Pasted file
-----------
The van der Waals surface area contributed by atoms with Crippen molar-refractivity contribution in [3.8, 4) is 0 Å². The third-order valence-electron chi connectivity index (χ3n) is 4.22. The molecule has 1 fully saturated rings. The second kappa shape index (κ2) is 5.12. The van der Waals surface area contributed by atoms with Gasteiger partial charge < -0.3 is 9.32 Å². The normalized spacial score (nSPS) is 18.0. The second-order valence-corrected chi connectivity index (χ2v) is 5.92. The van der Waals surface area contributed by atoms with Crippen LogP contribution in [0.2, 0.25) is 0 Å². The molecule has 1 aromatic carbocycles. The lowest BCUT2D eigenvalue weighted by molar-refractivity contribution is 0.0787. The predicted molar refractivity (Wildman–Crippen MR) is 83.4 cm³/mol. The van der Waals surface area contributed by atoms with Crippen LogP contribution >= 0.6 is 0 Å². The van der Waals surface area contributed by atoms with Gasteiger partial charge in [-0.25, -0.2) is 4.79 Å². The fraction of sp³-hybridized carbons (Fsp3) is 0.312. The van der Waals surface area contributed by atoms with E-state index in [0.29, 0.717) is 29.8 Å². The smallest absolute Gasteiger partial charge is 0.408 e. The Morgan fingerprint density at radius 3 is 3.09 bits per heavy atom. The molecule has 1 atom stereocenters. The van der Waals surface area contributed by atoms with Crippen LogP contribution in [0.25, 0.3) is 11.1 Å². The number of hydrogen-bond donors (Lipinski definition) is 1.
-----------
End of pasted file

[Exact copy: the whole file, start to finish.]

The van der Waals surface area contributed by atoms with Crippen molar-refractivity contribution in [3.8, 4) is 0 Å². The third-order valence-electron chi connectivity index (χ3n) is 4.22. The molecule has 1 fully saturated rings. The second kappa shape index (κ2) is 5.12. The van der Waals surface area contributed by atoms with Gasteiger partial charge < -0.3 is 9.32 Å². The normalized spacial score (nSPS) is 18.0. The second-order valence-corrected chi connectivity index (χ2v) is 5.92. The van der Waals surface area contributed by atoms with Crippen LogP contribution in [0.2, 0.25) is 0 Å². The molecule has 1 aromatic carbocycles. The lowest BCUT2D eigenvalue weighted by molar-refractivity contribution is 0.0787. The predicted molar refractivity (Wildman–Crippen MR) is 83.4 cm³/mol. The van der Waals surface area contributed by atoms with Crippen LogP contribution >= 0.6 is 0 Å². The van der Waals surface area contributed by atoms with Gasteiger partial charge in [-0.25, -0.2) is 4.79 Å². The fraction of sp³-hybridized carbons (Fsp3) is 0.312. The van der Waals surface area contributed by atoms with E-state index in [0.29, 0.717) is 29.8 Å². The smallest absolute Gasteiger partial charge is 0.408 e. The Morgan fingerprint density at radius 3 is 3.09 bits per heavy atom. The molecule has 1 atom stereocenters. The van der Waals surface area contributed by atoms with Crippen LogP contribution in [0.25, 0.3) is 11.1 Å². The number of hydrogen-bond donors (Lipinski definition) is 1.